Further south from the foothills of the Churia (i.e. around the East West Highway), we find Churia rivers depositing debris, rocks and gravel in large amounts, damaging agricultural lands and often sweeping away villages. Pictured below (on left) is the Dhansar Bridge on the East West Highway where a large amount of debris is deposited. The middle picture shows the Bakeya River from the East West Highway bridge downstream with a large tract of land under rocks and gravel. Mr. Sudarshan Dangol who has lived on the bank of the Bakeya River for the past 20 years told us that there is flooding every year in the river and he has observed an excessive loss of agricultural land due to river-cutting in the past 20 years. Mr. Sher Bahadur Rai, the caretaker of the Dhansar Bridge, told us that a microbus was swept away killing all five people in 2064 B.S. by the flashflood of the Dhansar Khola. The picture on the right shows the Chandi River in Rautahat with Mr. Hira Lal Shah standing in front of a river bed which once contained 200-300 houses and fertile agricultural land, but is no longer habitable because of flooding (70-80 of the houses of that village were swept away in a single flood event in 2025 B.S.).
Mr. Shah states that “I am seventy years old. There was a village called Khaira Basti. There were 200-300 houses. The 2025 B.S. flood swept away 70-80 houses. Twenty to twenty-five people were killed, there was a lot of livestock loss. In that morning, I went to Chandranigahapur to sell milk to dairy on a dairy vehicle at around 3-4 AM. I returned to this village around 6-7 AM. I crossed the river. I saw the flood coming. I shouted for evacuation. It was the month of Shrawan. There was a rain for about a week. Once I shouted, villagers came out of their houses and fled away. They collected some of their belongings. Since I was from another village, none of my family members were living in that village. I was going there to purchase milk. I saw the Khaira Basti being swept away by the flood. All of the current flood plain is owned by people. It was a good agricultural land. People are not able to reclaim this land. There was a lot of debris, logs, gravels and trees in the flood. That house is the part of the old Khaira Basti.”
Sand, gravel, and rock mining from the river beds for building and construction materials are very common activities in the region. Several Crusher Plants were found operating in the region. How rock and gravel extraction activities impact river morphology, river-cutting, flooding and land degradation in the Churia region is one of the major environmental questions requiring research.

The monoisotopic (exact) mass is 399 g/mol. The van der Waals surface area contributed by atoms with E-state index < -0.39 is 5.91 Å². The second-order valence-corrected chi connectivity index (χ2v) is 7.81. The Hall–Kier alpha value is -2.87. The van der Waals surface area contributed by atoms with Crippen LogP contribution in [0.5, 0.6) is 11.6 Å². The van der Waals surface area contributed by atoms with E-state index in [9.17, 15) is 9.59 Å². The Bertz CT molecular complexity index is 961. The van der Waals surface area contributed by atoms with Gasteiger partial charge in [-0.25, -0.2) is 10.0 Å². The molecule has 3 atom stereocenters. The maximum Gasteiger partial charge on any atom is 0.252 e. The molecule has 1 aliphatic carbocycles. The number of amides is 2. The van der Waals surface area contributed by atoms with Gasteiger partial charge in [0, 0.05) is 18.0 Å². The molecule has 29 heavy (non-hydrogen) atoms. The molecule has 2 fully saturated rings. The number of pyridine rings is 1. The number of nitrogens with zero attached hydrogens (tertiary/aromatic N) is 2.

Moving further south into the Indo-Gangetic plains (closer to the Indian border), the Chure rivers receive water from groundwater discharge for most of the year. During their flooding, they are loaded with silt and fine particles which are deposited further downstream. Thus, inundation, silt deposition and land degradation are major problems in this region. The flood of August 2068 B.S. in the Dudhaura River can be taken as an example. According to our local respondents, there was a heavy flooding of the Dudhaura River with a 20-25 ft rise in the water level at the bridge of Birgunj/Kalaiya road in August, 2011. The flood event occurred as soon as the rain stopped at around 9 AM. There were 200-250 armed forces camped on the bank of the Dudhaura River who had to be evacuated immediately, abandoning the camp, which was completely destroyed.
Based on field observations of some of the Chure rivers between Hetauda, Birgunj, and Chandranigapur areas and the information on Chure degradation previously published in the literature, there is no doubt that the degradation of the Churia region constitutes a national level environmental and ecological crisis for Nepal. The problem of Churia degradation demands immediate attention from all concerned authorities and stakeholders to avoid catastrophic levels of irreversible environmental and ecological devastation. For the development of effective risk reduction and mitigation programs and strategies, it is necessary to understand the geomorphology, hydrology, geology, water balance, forest conditions, socio-economic conditions, and other relevant parameters in relation to landslides, debris flow and inundation in the Churia region. Community capacity-building for risk reduction and mitigation of natural disasters is another important aspect of landscape rehabilitation. To realize these overarching goals, there should be a high level of collaboration among various governmental and nongovernmental agencies, academic institutions, local communities, and other stakeholders for this research and development. Through the implementation of appropriate strategies and measures for disaster risk reduction and mitigation in the Churia region, Nepal can reclaim hundreds of thousands of hectares of degraded land and restore ecosystem services which will not only benefit local communities in the region in their socio-economic uplift and transformation but also will contribute the whole nation in its food security, disaster risk reduction, ecological restoration, and environmental quality.